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O16.3 Loss to follow-up and patient self-discontinuation of hiv pre-exposure prophylaxis (PREP) in an std clinic-based prep program with adherence support
  1. Julie Dombrowski1,
  2. CM Khosropour2,
  3. LA Barbee1,
  4. MR Golden1
  1. 1University of Washington and Public Health, Seattle and King County, USA
  2. 2University of Washington – Seattle, USA

Abstract

Introduction The municipal STD Clinic in Seattle, Washington provides PrEP to persons at high risk for HIV infection. Our objective was to determine the timing of and rationale for PrEP discontinuation among men who have sex with men (MSM) in the clinic.

Methods Two disease intervention specialists (DIS) coordinate the PrEP Clinic, assist patients with payment assistance program enrollment, remind patients of appointments, and manage a two way text message-based adherence support program. The DIS collect data for each patient at each visit in an electronic database. When patients stop PrEP, DIS assign a categorical reason for discontinuation. Patients are defined as lost to follow-up if they fail to attend a follow-up appointment and do not respond to a call, text message or letter. We reviewed the clinic database from 10/2014-12/2016 to evaluate the prevalence of and reasons for first PrEP discontinuation for each patient.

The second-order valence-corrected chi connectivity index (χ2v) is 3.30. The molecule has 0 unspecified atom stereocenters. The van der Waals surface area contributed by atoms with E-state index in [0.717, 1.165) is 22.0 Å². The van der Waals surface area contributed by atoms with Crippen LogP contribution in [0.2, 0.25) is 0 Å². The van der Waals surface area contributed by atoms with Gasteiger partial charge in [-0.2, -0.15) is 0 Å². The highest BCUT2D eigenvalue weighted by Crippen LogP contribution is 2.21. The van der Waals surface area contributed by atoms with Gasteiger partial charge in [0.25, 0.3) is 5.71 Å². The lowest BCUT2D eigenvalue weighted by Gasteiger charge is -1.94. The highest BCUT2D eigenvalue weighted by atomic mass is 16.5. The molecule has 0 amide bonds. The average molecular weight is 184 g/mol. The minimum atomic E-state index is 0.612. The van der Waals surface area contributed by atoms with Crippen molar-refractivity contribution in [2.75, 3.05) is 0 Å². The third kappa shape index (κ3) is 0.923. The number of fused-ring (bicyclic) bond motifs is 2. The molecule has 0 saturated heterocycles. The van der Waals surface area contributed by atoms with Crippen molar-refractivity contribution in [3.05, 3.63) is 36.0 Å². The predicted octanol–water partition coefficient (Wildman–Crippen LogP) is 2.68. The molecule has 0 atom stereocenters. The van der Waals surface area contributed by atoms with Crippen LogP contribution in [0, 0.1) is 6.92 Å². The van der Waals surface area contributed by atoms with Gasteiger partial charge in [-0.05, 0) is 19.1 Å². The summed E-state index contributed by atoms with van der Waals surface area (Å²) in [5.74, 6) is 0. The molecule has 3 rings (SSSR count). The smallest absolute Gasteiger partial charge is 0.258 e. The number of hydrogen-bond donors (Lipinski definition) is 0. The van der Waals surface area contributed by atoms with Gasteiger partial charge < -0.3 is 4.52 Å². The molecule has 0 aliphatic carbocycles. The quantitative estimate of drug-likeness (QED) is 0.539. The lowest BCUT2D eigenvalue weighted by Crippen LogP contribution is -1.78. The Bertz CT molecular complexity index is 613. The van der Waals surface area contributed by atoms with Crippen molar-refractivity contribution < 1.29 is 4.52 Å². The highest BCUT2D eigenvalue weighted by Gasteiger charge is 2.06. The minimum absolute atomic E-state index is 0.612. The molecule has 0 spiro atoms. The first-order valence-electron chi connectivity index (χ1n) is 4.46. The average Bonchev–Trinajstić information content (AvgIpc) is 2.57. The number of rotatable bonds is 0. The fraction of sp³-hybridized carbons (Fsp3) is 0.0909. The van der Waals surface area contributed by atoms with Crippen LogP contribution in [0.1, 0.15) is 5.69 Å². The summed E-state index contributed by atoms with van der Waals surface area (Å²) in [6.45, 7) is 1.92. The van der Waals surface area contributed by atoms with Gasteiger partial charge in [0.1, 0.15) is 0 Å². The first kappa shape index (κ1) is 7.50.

Results A total of 334 MSM agreed to start PrEP. Most were non-Hispanic white (52%), followed by Hispanic (24%), Asian or Pacific Islander (12%), and non-Hispanic black (8%). 27 men (8%) moved or transferred their care during the observation period. Of the remaining 307 men, 52 (17%) did not start PrEP and 81 (26%) discontinued PrEP at least once at a median time of 6 [interquartile range (IQR: 3–11)] months post-initiation for the following reasons: 53 (65%) lost to follow-up or unknown; 13 (16%) monogamous relationship with HIV-seronegative partner; 4 (5%) otherwise believed they were no longer at risk for HIV; 11 (14%) side effects. Race/ethnicity was not associated with discontinuation. Overall, the median observation time was 12 [IQR: 6–18] months. The prevalence of >1 discontinuation was 17% by 3 months (n=39/227), 26% by 6 months (45/174), 34% by 9 months (45/131), and 39% by 12 months (39/101). Of the 81 who discontinued, 5 (6%) restarted PrEP in our clinic a median of 6 months later.

Conclusions Patient attrition was most common prior to starting PrEP and occurred steadily thereafter. Few men restarted PrEP after discontinuation.

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